• compartment_id The id of an entry in the compartment table

  • balanced A boolean

For a metabolite_in_compartment to be balanced means that its concentration does not change when the system is in a steady state. Often metabolites in the external compartment will be unbalanced.

Here is an example metabolite_in_compartment table:

metabolite_in_compartment = [
  {metabolite_id = "M1", compartment_id = "e", balanced = false},
  {metabolite_id = "M1", compartment_id = "c", balanced = true},
  {metabolite_id = "M2", compartment_id = "c", balanced = true},
  {metabolite_id = "M2", compartment_id = "e", balanced = false},
]

enzyme

A table with the following obligatory fields:

  • id A string identifying the enzyme without any underscore characters.

  • name A string describing the enzyme

  • subunits An integer specifying how many subunits the enzyme has.

enzyme = [
  {id = "r1", name = "r1ase", subunits = 1},
  {id = "r2", name = "r2ase", subunits = 1},
  {id = "r3", name = "r3ase", subunits = 1},
]

reaction

A table with the following obligatory fields:

  • id A string identifying the reaction without any underscore characters.

  • name A string describing the reaction

  • mechanism A string specifying the reaction’s mechanism

  • stoichiometry A mapping representing the stoichiometric coefficient for each metabolite_in_compartment that the reaction creates or destroys.

In addition the following optional fields can be specified:

  • water_stoichiometry A float indicating the reaction’s water stoichiometry

  • transported_charge A float indicating the reaction’s transported charge

Valid options for the mechanism field are:

  • reversible_michaelis_menten

  • irreversible_michaelis_menten

  • drain

Each key in the stoichiometry should identify an existing metabolite_in_compartment using a metabolite id and a compartment id, separated by an underscore.

Here is an example of an entry in a reaction table:

[[reaction]]
id = "r1"
name = "Reaction number 1"
mechanism = "reversible_michaelis_menten"
stoichiometry = { M1_e = -1, M1_c = 1}

enzyme_reaction

A table indicating which enzymes catalyse which reactions, with the following fields:

  • enzyme_id The id of an entry in the enzyme table

  • reaction_id The id of an entry in the reaction table

Here is an example enzyme_reaction table:

enzyme_reaction = [

{enzyme_id = “r1”, reaction_id = “r1”}, {enzyme_id = “r2”, reaction_id = “r2”}, {enzyme_id = “r3”, reaction_id = “r3”},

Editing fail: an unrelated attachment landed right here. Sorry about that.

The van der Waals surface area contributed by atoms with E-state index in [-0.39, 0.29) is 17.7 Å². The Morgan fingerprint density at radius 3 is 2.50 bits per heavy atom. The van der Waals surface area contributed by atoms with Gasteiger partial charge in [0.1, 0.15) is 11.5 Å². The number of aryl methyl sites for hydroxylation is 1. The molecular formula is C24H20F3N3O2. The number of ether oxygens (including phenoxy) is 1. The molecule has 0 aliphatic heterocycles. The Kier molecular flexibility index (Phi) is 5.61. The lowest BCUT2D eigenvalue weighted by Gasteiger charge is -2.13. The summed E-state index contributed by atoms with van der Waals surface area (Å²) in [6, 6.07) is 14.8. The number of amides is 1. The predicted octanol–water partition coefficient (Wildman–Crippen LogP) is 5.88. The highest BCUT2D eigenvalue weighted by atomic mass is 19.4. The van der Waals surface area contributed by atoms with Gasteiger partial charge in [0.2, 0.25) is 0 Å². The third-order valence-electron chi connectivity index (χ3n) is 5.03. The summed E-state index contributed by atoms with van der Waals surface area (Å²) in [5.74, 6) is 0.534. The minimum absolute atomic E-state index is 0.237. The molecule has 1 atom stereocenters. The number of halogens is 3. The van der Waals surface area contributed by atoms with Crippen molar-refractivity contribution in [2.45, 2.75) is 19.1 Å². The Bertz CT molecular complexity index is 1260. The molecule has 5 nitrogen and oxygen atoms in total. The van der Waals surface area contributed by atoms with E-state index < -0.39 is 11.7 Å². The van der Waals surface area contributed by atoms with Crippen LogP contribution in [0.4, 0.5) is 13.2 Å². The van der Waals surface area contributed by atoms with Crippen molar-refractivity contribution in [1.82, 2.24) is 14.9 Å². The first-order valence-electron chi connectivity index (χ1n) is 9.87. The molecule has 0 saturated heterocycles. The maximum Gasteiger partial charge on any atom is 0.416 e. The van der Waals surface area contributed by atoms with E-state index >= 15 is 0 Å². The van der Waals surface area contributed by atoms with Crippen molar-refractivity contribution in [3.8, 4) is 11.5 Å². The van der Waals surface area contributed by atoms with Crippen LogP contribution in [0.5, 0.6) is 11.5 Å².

]

allostery

An optional table with the following fields:

  • enzyme_id The id of an entry in the enzyme table

  • metabolite_id The id of an entry in the metabolite table

  • compartment_id The id of an entry in the compartment table

  • modification_type A string specifying the kind of modification

Valid options for the modification_type field are:

  • activation

  • inhibition

Here is an example of an entry in a allostery table:

[[allostery]]
enzyme_id = "r1"
metabolite_id = "M2"
compartment_id = "c"
modification_type = "activation"

competitive_inhibition

An optional table with the following fields:

  • enzyme_id The id of an entry in the enzyme table

  • reaction_id The id of an entry in the reaction table

  • metabolite_id The id of an entry in the metabolite table

  • compartment_id The id of an entry in the compartment table

Here is an example of an entry in a allostery table:

[[competitive_inhibition]]
enzyme_id = "r2"
reaction_id = "r2"
metabolite_id = "M1"
compartment_id = "c"

phosphorylation

An optional table with the following fields:

  • enzyme_id The id of an entry in the enzyme table

  • modification_type A string specifying the kind of modification

Valid options for the modification_type field are:

  • activation

  • inhibition

Here is an example of an entry in a allostery table:

[[phosphorylation]]
enzyme_id = "r1"
modification_type = "activation"

The experimental setup file

This is a file written in toml, giving qualititative information about the input’s experimental setup.

This section describes this file’s fields.

experiment

An obligatory table containing information that is specific to each of the input’s experiments, with the following fields:

  • id A string identifying the experiment, without any underscores

  • is_train A boolean indicating whether to include the experiment in the training dataset

  • is_test A boolean indicating whether to include the experiment in the test dataset

  • temperature A float specifying the experiment’s temperature.

enzyme_knockout

An optional table specifying knockouts of enzymes, with the following fields:

  • experiment_id Id of the knockout’s experiment

  • enzyme_id Id of the enzyme that was knocked out

phosphorylation_knockout

An optional table specifying knockouts of phosphorylation effects, with the following fields:

  • experiment_id Id of the knockout’s experiment